An overview of data warehousing

In the good old days of “data processing”, database experts and programmers focused their attention on storing and retrieving data in the best way to do real-time transactions. Being able to store and retrieve data to record a sale, to record a bank deposit and so on. Relational databases became the best thing since sliced-bread. These are built through a complex process of entity relationship modelling and are unintelligible to all but the technically inspired.

As relational databases became established and systems became more stable and reliable, management of organisations running these huge and complex systems began to realise that the databases contained more than data – they contained information. “Data Processing” became “Information Technology”. The demand for information grew. IT departments became inundated with requests for management information reports of various types. They couldn’t cope. Delivery of these reports was always a week too late. The extraction process was typically very complex and slow requiring data from a wide variety of tables. To make matters worse, the extraction of information for urgent reports often impacted negatively on the performance of the entire system.

A few bright sparks in the industry began to realise that accessing information for management reports required something other than a relational database. Something much simpler and more accessible was needed – something that is able to reflect the business rather than the technology. The operational database was not the ideal place from which to compile executive reports.

The data warehouse was born. It would contain the kind of information sought by management, organised in a way that was simple to understand and to easy to access.

One of the simplest and most amenable data warehouse model is the “Star Schema”. “Facts” are kept in a Fact Table and “Dimensions” – the characteristics by which the facts are accessed – in a Dimension Table. For instance, Customer may be a fact file, while region, age, gender would be dimensions. The popular multi-dimensional cube works in a similar way.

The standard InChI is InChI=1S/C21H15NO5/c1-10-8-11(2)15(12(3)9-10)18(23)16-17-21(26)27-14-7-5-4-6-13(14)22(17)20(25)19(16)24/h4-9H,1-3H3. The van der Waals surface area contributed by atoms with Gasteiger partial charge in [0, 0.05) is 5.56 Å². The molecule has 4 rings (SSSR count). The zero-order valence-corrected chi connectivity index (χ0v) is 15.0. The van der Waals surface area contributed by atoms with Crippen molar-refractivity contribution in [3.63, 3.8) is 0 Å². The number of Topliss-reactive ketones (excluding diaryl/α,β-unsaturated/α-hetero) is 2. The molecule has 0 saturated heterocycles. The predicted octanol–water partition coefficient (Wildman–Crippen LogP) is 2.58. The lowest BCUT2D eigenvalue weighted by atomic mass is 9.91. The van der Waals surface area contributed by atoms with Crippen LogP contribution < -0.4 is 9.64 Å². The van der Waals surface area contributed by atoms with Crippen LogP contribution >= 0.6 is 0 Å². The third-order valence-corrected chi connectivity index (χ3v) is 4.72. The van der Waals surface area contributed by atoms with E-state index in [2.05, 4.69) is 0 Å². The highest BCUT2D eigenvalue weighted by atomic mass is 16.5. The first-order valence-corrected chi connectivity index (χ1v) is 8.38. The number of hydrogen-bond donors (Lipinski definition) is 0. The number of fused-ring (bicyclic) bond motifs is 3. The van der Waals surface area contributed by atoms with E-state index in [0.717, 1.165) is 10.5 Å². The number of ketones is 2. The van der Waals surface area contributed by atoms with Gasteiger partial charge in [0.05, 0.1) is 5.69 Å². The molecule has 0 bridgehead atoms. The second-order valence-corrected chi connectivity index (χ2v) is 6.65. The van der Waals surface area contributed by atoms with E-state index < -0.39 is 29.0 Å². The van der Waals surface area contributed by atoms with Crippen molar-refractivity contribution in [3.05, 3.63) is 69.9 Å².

Data for the warehouse is extracted from the operational database and undergoes a number of processes – extraction, cleaning, aggregating and loading. The extraction takes place at specific times – daily, weekly or monthly – and provides a “snapshot” of the organisation at a particular time and date.

Data for each Fact Table may be aggregated (or summarised)at a number of different levels. For example, the warehouse may store total sales, sales per region, sales by product, and sales by outlet. “Front-End” packages allow the user to “cut and slice” through the information, to “drill-down” where necessary to more detailed information that makes up the summary. Drilling-down is sometimes known as data-mining.

Something that relational databases handle with difficulty is historical data. The warehouse manages this much more effectively. Time is another dimension thus allowing for trend analysis or time-based change.

The design of the databases used for warehousing is typically one that allows for the extraction and summation of huge amounts of data at an incredible speed. Even when resource demands are high, the operational database is unaffected. A special language called SQL – Structured Query Language – is the preferred medium for extracting information. Most warehouse technology comes with a front-end that allows for information to be extracted without detailed knowledge of SQL or of the source relational database.

Business Intelligence (BI) is somewhat related to data warehousing. Data warehousing is generally designed to manage more routine management reporting, BI is more dynamic and complex – but often built on the same foundation.

In summary, data warehousing provides access to management and other decision makers in a fast and simple way. The information is a snapshot of the organisation’s data at a particular time and date. Information is readily available in summary form – known as aggregations – allowing for drilling-down to more detailed information. The data warehouse can provide historical data more easily that the operational system and may be used as the basis for a BI system.

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